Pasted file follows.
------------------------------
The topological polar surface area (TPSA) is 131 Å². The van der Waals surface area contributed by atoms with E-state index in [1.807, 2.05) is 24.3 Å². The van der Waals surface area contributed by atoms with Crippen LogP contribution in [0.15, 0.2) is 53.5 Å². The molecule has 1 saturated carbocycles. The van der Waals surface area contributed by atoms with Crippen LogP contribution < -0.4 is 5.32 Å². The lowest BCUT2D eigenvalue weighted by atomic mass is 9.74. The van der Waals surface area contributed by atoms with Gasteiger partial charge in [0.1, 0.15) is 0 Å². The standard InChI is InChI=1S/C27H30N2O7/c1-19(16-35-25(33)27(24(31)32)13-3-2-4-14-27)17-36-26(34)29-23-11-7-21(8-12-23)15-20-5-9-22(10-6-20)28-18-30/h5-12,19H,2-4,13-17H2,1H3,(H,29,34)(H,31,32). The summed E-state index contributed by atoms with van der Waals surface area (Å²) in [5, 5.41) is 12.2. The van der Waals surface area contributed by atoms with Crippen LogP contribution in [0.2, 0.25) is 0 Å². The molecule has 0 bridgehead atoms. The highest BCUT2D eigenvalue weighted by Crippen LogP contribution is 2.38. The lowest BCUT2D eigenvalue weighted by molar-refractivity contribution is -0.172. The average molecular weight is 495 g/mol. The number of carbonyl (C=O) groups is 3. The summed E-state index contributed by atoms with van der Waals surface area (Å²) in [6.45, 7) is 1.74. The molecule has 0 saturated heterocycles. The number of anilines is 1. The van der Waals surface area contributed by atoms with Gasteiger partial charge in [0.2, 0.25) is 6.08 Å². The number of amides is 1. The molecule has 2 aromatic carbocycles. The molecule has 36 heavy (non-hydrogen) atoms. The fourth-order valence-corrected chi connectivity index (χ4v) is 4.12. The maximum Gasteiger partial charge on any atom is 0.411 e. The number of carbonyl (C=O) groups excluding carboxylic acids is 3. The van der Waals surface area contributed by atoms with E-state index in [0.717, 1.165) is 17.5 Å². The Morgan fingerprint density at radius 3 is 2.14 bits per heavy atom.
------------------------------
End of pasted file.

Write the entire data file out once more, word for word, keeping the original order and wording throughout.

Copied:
The topological polar surface area (TPSA) is 131 Å². The van der Waals surface area contributed by atoms with E-state index in [1.807, 2.05) is 24.3 Å². The van der Waals surface area contributed by atoms with Crippen LogP contribution in [0.15, 0.2) is 53.5 Å². The molecule has 1 saturated carbocycles. The van der Waals surface area contributed by atoms with Crippen LogP contribution < -0.4 is 5.32 Å². The lowest BCUT2D eigenvalue weighted by atomic mass is 9.74. The van der Waals surface area contributed by atoms with Gasteiger partial charge in [0.1, 0.15) is 0 Å². The standard InChI is InChI=1S/C27H30N2O7/c1-19(16-35-25(33)27(24(31)32)13-3-2-4-14-27)17-36-26(34)29-23-11-7-21(8-12-23)15-20-5-9-22(10-6-20)28-18-30/h5-12,19H,2-4,13-17H2,1H3,(H,29,34)(H,31,32). The summed E-state index contributed by atoms with van der Waals surface area (Å²) in [5, 5.41) is 12.2. The van der Waals surface area contributed by atoms with Crippen LogP contribution in [0.2, 0.25) is 0 Å². The molecule has 0 bridgehead atoms. The highest BCUT2D eigenvalue weighted by Crippen LogP contribution is 2.38. The lowest BCUT2D eigenvalue weighted by molar-refractivity contribution is -0.172. The average molecular weight is 495 g/mol. The number of carbonyl (C=O) groups is 3. The summed E-state index contributed by atoms with van der Waals surface area (Å²) in [6.45, 7) is 1.74. The molecule has 0 saturated heterocycles. The number of anilines is 1. The van der Waals surface area contributed by atoms with Gasteiger partial charge in [0.2, 0.25) is 6.08 Å². The number of amides is 1. The molecule has 2 aromatic carbocycles. The molecule has 36 heavy (non-hydrogen) atoms. The fourth-order valence-corrected chi connectivity index (χ4v) is 4.12. The maximum Gasteiger partial charge on any atom is 0.411 e. The number of carbonyl (C=O) groups excluding carboxylic acids is 3. The van der Waals surface area contributed by atoms with E-state index in [0.717, 1.165) is 17.5 Å². The Morgan fingerprint density at radius 3 is 2.14 bits per heavy atom.